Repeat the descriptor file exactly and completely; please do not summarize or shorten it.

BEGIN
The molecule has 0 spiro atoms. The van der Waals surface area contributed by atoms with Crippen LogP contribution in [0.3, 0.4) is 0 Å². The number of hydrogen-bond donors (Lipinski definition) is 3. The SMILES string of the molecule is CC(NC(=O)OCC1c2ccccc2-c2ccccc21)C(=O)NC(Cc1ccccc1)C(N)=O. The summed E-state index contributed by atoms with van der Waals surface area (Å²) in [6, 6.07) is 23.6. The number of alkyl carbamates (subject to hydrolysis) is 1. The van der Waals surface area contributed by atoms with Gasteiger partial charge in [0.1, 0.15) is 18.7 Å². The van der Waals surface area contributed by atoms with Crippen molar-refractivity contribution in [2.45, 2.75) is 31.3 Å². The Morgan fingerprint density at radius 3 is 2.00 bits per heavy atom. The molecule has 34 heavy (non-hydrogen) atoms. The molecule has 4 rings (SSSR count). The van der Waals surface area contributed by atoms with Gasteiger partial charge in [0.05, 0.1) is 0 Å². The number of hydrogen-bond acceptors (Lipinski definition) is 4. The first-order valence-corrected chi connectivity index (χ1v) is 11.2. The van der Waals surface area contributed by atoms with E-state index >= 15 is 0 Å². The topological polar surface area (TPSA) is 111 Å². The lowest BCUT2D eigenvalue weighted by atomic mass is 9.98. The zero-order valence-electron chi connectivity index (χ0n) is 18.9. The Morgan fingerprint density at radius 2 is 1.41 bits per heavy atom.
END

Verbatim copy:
The molecule has 0 spiro atoms. The van der Waals surface area contributed by atoms with Crippen LogP contribution in [0.3, 0.4) is 0 Å². The number of hydrogen-bond donors (Lipinski definition) is 3. The SMILES string of the molecule is CC(NC(=O)OCC1c2ccccc2-c2ccccc21)C(=O)NC(Cc1ccccc1)C(N)=O. The summed E-state index contributed by atoms with van der Waals surface area (Å²) in [6, 6.07) is 23.6. The number of alkyl carbamates (subject to hydrolysis) is 1. The van der Waals surface area contributed by atoms with Gasteiger partial charge in [0.1, 0.15) is 18.7 Å². The van der Waals surface area contributed by atoms with Crippen molar-refractivity contribution in [2.45, 2.75) is 31.3 Å². The Morgan fingerprint density at radius 3 is 2.00 bits per heavy atom. The molecule has 34 heavy (non-hydrogen) atoms. The molecule has 4 rings (SSSR count). The van der Waals surface area contributed by atoms with Gasteiger partial charge in [0.05, 0.1) is 0 Å². The number of hydrogen-bond acceptors (Lipinski definition) is 4. The first-order valence-corrected chi connectivity index (χ1v) is 11.2. The van der Waals surface area contributed by atoms with E-state index >= 15 is 0 Å². The topological polar surface area (TPSA) is 111 Å². The lowest BCUT2D eigenvalue weighted by atomic mass is 9.98. The zero-order valence-electron chi connectivity index (χ0n) is 18.9. The Morgan fingerprint density at radius 2 is 1.41 bits per heavy atom.